================================================================== === === === GENESIS / PARKBENCH Parallel Benchmarks === === === === COMMS3 === === === === Saturation Bandwidth === === === === Versions: PARMACS, PVM 3.1 === === === === Orignal Author: Roger Hockney === === Department of Electronics and === === Computer Science === === University of Southampton === === Southampton SO17 1BJ, UK === === === === Modifications by: Ian Glendinning === === HPC Centre, Computing Services === === University of Southampton === === Southampton SO17 1BJ, UK === === === === Fax: +44 703 593939 E-mail: email@example.com === === === === Last update: Jun 1994; GENESIS Release: 3.0 === === === ================================================================== 1. Description -------------- This benchmark attempts to measure the saturation bandwidth of the parallel computer, by saturating the communication system with messages. Every processor sends a message of length, n, to every other processor, and then waits to receive all messages directed to it. Message length is varied until the bandwidth saturates. The program records the maximum observed bandwidth, and the corresponding bandwidth per processor. The keyboard input value of NNODE is the number of processors taking part in the test, and NEND selects the range of 'n' values to be used. The benchmarker is entitled to vary NEND in order to obtain the highest measured bandwidth for each value of NNODE. Then he should plot the curve of 'Maximum observed bandwidth' against 'number of processors'. The parameter NITER in comm3.inc, which is the number of repeats of the test within the timing loop, may be increased from 1 or 10 (for short test to confirm execution) to 1000 or 10000 (for time measurements), depending on the precision of your clock (see TICK1 benchmark). 2. Operating Instructions ------------------------- First edit NITER in comms3.inc if necessary. To expand the PARMACS macros, compile and link the code with the appropriate libraries, enter the directory d77 and type: make To compile and link the code with the appropriate libraries for PVM, enter the directory pvm3 and type: make On some systems it may be necessary to allocate the appropriate resources before running the benchmark, eg. on the iPSC/860 to reserve a cube of 2 processors, type: getcube -t2 To run the benchmark executable, type: comms3 This will automatically load both host and node programs. Enter the values of NNODE and NEND at the keyboard in response to the prompts. The progress of the benchmark execution can be monitored via the standard output, whilst a permanent copy of the benchmark is written to a file called 'comms3.res', which normally appears in your top directory after the run is complete. If the run is successful and a permanent record is required, the file 'comms3.res' should be copied to another file before the next run overwrites it. $Id: ReadMe,v 1.3 1994/06/14 16:13:08 igl Exp igl $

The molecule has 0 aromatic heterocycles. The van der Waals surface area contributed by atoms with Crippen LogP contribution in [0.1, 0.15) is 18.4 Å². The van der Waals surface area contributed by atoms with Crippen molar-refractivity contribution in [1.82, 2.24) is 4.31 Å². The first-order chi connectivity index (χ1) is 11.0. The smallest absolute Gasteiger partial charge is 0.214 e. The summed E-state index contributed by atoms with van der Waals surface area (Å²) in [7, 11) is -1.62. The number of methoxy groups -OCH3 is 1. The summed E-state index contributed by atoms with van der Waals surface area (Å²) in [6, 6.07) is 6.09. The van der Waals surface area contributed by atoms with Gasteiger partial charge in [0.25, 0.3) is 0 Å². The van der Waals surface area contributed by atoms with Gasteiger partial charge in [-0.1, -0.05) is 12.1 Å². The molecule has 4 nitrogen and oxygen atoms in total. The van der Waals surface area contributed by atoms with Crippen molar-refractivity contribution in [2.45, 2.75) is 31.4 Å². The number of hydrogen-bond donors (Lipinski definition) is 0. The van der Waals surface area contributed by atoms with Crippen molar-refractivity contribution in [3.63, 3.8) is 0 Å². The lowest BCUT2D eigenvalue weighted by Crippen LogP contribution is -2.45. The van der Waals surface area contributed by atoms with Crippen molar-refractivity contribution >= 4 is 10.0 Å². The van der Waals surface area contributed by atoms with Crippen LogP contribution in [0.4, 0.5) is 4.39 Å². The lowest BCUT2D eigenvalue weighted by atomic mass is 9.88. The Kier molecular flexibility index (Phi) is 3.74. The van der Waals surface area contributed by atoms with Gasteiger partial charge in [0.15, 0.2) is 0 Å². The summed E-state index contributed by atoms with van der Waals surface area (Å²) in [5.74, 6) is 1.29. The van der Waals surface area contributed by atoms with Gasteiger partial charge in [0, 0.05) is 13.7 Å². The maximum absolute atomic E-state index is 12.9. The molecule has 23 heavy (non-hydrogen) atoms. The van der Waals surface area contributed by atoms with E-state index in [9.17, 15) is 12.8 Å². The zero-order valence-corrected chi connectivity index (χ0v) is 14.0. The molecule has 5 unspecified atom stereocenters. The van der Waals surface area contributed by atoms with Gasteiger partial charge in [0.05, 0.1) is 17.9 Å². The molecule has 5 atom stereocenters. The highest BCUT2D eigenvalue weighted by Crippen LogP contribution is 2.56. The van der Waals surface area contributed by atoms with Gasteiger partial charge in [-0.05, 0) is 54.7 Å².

Submitted by Mark Papiani,
last updated on 10 Jan 1995.